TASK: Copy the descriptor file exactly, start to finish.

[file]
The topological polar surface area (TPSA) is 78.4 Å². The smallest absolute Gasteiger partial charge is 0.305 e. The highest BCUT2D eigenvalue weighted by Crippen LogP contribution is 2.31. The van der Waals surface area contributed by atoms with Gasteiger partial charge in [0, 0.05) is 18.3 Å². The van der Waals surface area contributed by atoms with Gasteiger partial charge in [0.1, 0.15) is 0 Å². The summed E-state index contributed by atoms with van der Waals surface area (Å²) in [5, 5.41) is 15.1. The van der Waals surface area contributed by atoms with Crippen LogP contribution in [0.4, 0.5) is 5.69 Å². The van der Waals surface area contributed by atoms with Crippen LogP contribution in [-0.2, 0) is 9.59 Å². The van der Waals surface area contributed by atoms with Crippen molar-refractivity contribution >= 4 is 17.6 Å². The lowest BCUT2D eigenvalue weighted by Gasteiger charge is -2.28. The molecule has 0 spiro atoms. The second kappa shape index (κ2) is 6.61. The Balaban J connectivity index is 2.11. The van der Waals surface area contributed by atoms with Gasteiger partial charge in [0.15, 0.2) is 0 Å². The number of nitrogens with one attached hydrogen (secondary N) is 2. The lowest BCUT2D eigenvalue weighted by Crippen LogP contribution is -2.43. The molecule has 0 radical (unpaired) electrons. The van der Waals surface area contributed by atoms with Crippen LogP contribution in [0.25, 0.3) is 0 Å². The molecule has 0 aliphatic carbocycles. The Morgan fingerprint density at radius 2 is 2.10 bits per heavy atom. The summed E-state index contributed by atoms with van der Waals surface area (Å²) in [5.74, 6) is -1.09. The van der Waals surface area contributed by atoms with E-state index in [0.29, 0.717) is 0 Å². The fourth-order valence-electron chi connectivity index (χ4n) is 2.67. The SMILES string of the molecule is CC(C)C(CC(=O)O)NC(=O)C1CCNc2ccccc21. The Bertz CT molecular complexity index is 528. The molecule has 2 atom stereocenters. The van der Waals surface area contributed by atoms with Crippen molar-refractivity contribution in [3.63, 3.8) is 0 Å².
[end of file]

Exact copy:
The topological polar surface area (TPSA) is 78.4 Å². The smallest absolute Gasteiger partial charge is 0.305 e. The highest BCUT2D eigenvalue weighted by Crippen LogP contribution is 2.31. The van der Waals surface area contributed by atoms with Gasteiger partial charge in [0, 0.05) is 18.3 Å². The van der Waals surface area contributed by atoms with Gasteiger partial charge in [0.1, 0.15) is 0 Å². The summed E-state index contributed by atoms with van der Waals surface area (Å²) in [5, 5.41) is 15.1. The van der Waals surface area contributed by atoms with Crippen LogP contribution in [0.4, 0.5) is 5.69 Å². The van der Waals surface area contributed by atoms with Crippen LogP contribution in [-0.2, 0) is 9.59 Å². The van der Waals surface area contributed by atoms with Crippen molar-refractivity contribution >= 4 is 17.6 Å². The lowest BCUT2D eigenvalue weighted by Gasteiger charge is -2.28. The molecule has 0 spiro atoms. The second kappa shape index (κ2) is 6.61. The Balaban J connectivity index is 2.11. The van der Waals surface area contributed by atoms with Gasteiger partial charge in [0.15, 0.2) is 0 Å². The number of nitrogens with one attached hydrogen (secondary N) is 2. The lowest BCUT2D eigenvalue weighted by Crippen LogP contribution is -2.43. The molecule has 0 radical (unpaired) electrons. The van der Waals surface area contributed by atoms with Crippen LogP contribution in [0.25, 0.3) is 0 Å². The molecule has 0 aliphatic carbocycles. The Morgan fingerprint density at radius 2 is 2.10 bits per heavy atom. The summed E-state index contributed by atoms with van der Waals surface area (Å²) in [5.74, 6) is -1.09. The van der Waals surface area contributed by atoms with E-state index in [0.29, 0.717) is 0 Å². The fourth-order valence-electron chi connectivity index (χ4n) is 2.67. The SMILES string of the molecule is CC(C)C(CC(=O)O)NC(=O)C1CCNc2ccccc21. The Bertz CT molecular complexity index is 528. The molecule has 2 atom stereocenters. The van der Waals surface area contributed by atoms with Crippen molar-refractivity contribution in [3.63, 3.8) is 0 Å².